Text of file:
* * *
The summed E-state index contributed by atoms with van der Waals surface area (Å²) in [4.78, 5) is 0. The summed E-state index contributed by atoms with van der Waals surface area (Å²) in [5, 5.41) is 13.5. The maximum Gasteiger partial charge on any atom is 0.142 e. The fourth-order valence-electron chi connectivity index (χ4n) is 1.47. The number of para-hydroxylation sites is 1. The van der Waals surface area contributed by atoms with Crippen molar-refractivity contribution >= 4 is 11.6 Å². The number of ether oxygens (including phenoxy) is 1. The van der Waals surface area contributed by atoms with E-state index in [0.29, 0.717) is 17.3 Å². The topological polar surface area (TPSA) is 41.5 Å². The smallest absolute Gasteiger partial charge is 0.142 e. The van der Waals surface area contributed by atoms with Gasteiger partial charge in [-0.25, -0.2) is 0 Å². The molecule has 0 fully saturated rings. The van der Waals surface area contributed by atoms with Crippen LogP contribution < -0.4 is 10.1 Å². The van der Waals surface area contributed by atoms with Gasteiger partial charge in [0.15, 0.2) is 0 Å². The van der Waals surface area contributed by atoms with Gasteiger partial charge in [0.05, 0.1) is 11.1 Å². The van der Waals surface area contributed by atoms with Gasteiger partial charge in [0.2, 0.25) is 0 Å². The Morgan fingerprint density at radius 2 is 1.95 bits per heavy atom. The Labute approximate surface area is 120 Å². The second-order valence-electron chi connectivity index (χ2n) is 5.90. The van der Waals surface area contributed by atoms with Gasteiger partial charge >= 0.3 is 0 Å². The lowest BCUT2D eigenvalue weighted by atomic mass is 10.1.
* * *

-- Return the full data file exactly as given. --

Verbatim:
The summed E-state index contributed by atoms with van der Waals surface area (Å²) in [4.78, 5) is 0. The summed E-state index contributed by atoms with van der Waals surface area (Å²) in [5, 5.41) is 13.5. The maximum Gasteiger partial charge on any atom is 0.142 e. The fourth-order valence-electron chi connectivity index (χ4n) is 1.47. The number of para-hydroxylation sites is 1. The van der Waals surface area contributed by atoms with Crippen molar-refractivity contribution >= 4 is 11.6 Å². The number of ether oxygens (including phenoxy) is 1. The van der Waals surface area contributed by atoms with E-state index in [0.29, 0.717) is 17.3 Å². The topological polar surface area (TPSA) is 41.5 Å². The smallest absolute Gasteiger partial charge is 0.142 e. The van der Waals surface area contributed by atoms with Gasteiger partial charge in [-0.25, -0.2) is 0 Å². The molecule has 0 fully saturated rings. The van der Waals surface area contributed by atoms with Crippen LogP contribution < -0.4 is 10.1 Å². The van der Waals surface area contributed by atoms with Gasteiger partial charge in [0.15, 0.2) is 0 Å². The van der Waals surface area contributed by atoms with Gasteiger partial charge in [0.05, 0.1) is 11.1 Å². The van der Waals surface area contributed by atoms with Gasteiger partial charge in [0.2, 0.25) is 0 Å². The Morgan fingerprint density at radius 2 is 1.95 bits per heavy atom. The Labute approximate surface area is 120 Å². The second-order valence-electron chi connectivity index (χ2n) is 5.90. The van der Waals surface area contributed by atoms with Gasteiger partial charge >= 0.3 is 0 Å². The lowest BCUT2D eigenvalue weighted by atomic mass is 10.1.